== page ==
The iXc also gives the impression that successful aid is a matter of one-off transactions. Identify a problem, fund a solution, move on. The Pacific Humanitarian Challenge website announces the winners of that challenge, back in 2016, but provides no updates. The same site plaintively asks “Where are they [the winners] now?”, but gives no answer.

High political profile

iXc is closely associated with the Foreign Minister. The Minister’s personal backing of innovation will certainly help promote both innovation as an idea and iXc as a centre within the aid program. But her close association with iXc may also be detrimental. It likely has contributed to the problem of fragmentation, it has made the centre less likely to survive a political transition, and it would have increased the political price of admitting to any failure.


There is a strong case to be made that the Australian aid program would benefit from a greater focus on the application of new technological solutions to development problems, and from a greater engagement with the private sector. From these perspectives, the creation of iXc was a very welcome initiative. However, over its four years of existence, the centre has suffered from: insufficient focus; a lack of transparency and learning; too high a political profile; and what I call the downsides of innovation – a disregard for the fundamentals of aid effectiveness, an under-appreciation of prior experience, and an over-reliance on one-shot approaches, with insufficient follow-up.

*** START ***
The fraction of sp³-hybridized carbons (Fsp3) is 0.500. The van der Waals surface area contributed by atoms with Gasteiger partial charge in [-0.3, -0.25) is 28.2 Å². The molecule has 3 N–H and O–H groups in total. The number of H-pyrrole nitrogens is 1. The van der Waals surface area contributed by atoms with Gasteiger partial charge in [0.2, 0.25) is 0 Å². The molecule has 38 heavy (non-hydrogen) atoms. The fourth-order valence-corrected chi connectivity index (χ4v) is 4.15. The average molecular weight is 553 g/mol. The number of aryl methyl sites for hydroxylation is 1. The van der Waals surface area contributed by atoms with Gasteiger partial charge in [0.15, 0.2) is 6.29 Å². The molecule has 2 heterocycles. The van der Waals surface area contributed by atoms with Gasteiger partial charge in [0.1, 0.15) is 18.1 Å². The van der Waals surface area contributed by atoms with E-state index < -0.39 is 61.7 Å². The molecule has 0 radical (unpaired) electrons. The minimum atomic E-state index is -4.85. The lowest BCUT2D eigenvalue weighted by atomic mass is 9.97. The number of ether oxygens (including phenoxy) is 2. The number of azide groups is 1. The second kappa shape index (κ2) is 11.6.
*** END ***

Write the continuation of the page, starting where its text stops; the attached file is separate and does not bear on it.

I conclude my report with a number of recommendations for iXc. There are also a number of useful suggestions in the new DFAT innovation strategy. I won’t repeat them here. But clearly, going forward, change is needed.

Read the full report here.

About the author/s

Stephen Howes
Stephen Howes is Director of the Development Policy Centre and Professor of Economics at the Crawford School of Public Policy, at The Australian National University.